Hume was not convinced that the unhappy Smith would observe his wishes about publishing, and while in Bath began to make other plans. Just over a month later, on 8 June 1776, he wrote to William Strahan, his printer:
I am also to speak to you of another Work more important: Some Years ago, I composed a piece, which woud make a small Volume in Twelves. I call it Dialogues on natural Religion: Some of my Friends flatter me, that it is the best thing I ever wrote. I have hitherto forborne to publish it, because I was of late desirous to live quietly, and keep remote from all Clamour: For though it be not more exceptionable than some things I had formerly published; yet you know some of these were thought very exceptionable; and in prudence, perhaps, I ought to have suppressed them. I there introduce a Sceptic, who is indeed refuted, and at last gives up the Argument, nay confesses that he was only amusing himself by all his Cavils; yet before he is silenced, he advances several Topics, which will give pg 110Umbrage, and will be deemed very bold and free, as well as much out of the Common Road. As soon as I arrive at Edinburgh, I intend to print a small Edition of 500, of which I may give away about 100 in Presents; and shall make you a Present of the Remainder, together with the literary Property of the whole, provided you have no Scruple, in your present Situation, of being the Editor: It is not necessary you shoud prefix your Name to the Title Page. I seriously declare, that after Mr Millar and You and Mr Cadell have publickly avowed your Publication of the Enquiry concerning human Understanding, I know no Reason why you shoud have the least Scruple with regard to these Dialogues. They will be much less obnoxious to the Law, and not more exposed to popular Clamour. Whatever your Resolution be, I beg you wou'd keep an entire Silence on this Subject. If I leave them to you by Will, your executing the Desire of a dead Friend, will render the publication still more excusable. Mallet never sufferd any thing by being the Editor of Bolingbroke's Works. (Letters, ii. 323–4.)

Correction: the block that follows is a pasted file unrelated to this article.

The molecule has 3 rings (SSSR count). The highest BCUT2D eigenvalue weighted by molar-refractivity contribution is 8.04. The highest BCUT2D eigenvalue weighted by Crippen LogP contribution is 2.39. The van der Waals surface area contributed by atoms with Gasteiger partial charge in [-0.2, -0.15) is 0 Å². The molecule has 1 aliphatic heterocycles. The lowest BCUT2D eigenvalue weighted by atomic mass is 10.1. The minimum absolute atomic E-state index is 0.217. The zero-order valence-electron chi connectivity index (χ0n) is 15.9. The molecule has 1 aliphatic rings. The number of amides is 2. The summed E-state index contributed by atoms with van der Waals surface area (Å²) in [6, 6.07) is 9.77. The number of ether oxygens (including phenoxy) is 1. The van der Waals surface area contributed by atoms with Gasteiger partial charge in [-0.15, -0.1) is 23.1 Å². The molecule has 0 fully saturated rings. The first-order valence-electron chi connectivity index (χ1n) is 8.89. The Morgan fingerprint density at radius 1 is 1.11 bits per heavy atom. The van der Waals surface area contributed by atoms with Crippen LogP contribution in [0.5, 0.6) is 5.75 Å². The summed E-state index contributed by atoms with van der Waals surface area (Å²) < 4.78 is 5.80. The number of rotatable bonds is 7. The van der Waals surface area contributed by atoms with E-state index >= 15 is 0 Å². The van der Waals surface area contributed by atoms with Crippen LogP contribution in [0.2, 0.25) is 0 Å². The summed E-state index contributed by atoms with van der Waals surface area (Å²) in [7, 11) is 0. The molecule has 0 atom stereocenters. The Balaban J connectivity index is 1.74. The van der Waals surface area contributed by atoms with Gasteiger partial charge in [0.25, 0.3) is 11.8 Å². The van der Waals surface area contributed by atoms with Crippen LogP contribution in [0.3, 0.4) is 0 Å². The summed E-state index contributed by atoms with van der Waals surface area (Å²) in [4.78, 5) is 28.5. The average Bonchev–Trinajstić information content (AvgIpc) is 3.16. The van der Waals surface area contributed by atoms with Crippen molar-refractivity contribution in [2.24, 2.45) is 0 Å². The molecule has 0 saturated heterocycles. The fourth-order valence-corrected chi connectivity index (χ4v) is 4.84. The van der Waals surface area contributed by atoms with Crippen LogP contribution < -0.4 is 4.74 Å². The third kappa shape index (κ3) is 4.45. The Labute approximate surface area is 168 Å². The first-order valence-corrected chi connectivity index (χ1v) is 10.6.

This letter was written the day before Hume found out the true state of his health. He learned on the next day, as is revealed in a letter to his brother,3 that his illness was mortal. Knowing this, he must have begun to make yet further provision for the eventual publication of the Dialogues.
A month after he had returned to Edinburgh, he revoked the provision in his Will that left open the question of what would happen should Smith decide against publication. On 7 August, eighteen days before his death, he made the following Codicil to his Will:
In my later Will and Disposition I made some Destinations with regard to my Manuscripts: All these I now retract; and leave my Manuscripts to the Care of Mr William Strahan of London, Member of Parliament: Trusting to the Friendship that has long subsisted between us for his careful and faithful Execution of my Intentions. I desire, that my Dialogues concerning Natural Religion may be printed and published any time within two Years after my Death; to which, he may add, if he thinks proper, the two Essays formerly printed but not published… . I also ordain, that if my Dialogues pg 111from whatever Cause, be not published within two Years and a half after my Death, as also the Account of my Life, the Property shall return to my Nephew, David, whose Duty, in publishing them as the last Request of his Uncle, must be approved of by all the World. (R.S.E., ix. 24.)
The rebuke implied in this codicil must have given Hume some uneasiness, as he wrote to Smith on 15 August a further letter about the Dialogues. At the same time, he had taken the opportunity to see that the one extant copy of the manuscript did not run the risk of accidental disappearance:
I have orderd a new Copy of my Dialogues to be made besides that which will be sent to Mr Strahan, and to be kept by my Nephew. If you will permit me, I shall order a third Copy to be made, and consignd to you. It will bind you to nothing, but will serve as a Security. On revising them (which I have not done these 15 Years) I find that nothing can be more cautiously and more artfully written. You had certainly forgotten them. Will you permit me to leave you the Property of the Copy, in case they shoud not be published in five Years after my Decease? Be so good as to write me an answer soon. My State of Health does not permit me to wait Months for it. (Letters, ii. 334.)
Smith's answer to Hume was delayed because the letter was sent by carrier and not by post and lay in the carrier's quarters for eight days. In his reply, Smith is content to accept whatever Hume thinks fit, adding that Hume 'should not menace Strahan with the loss of anything in case he does not publish your work within a certain time' (R.S.E., vii. 39). In proof of Strahan's willingness to publish the work, he enclosed a letter from Strahan, adding at the same time that he wishes to append a few words as a postscript to Hume's autobiography.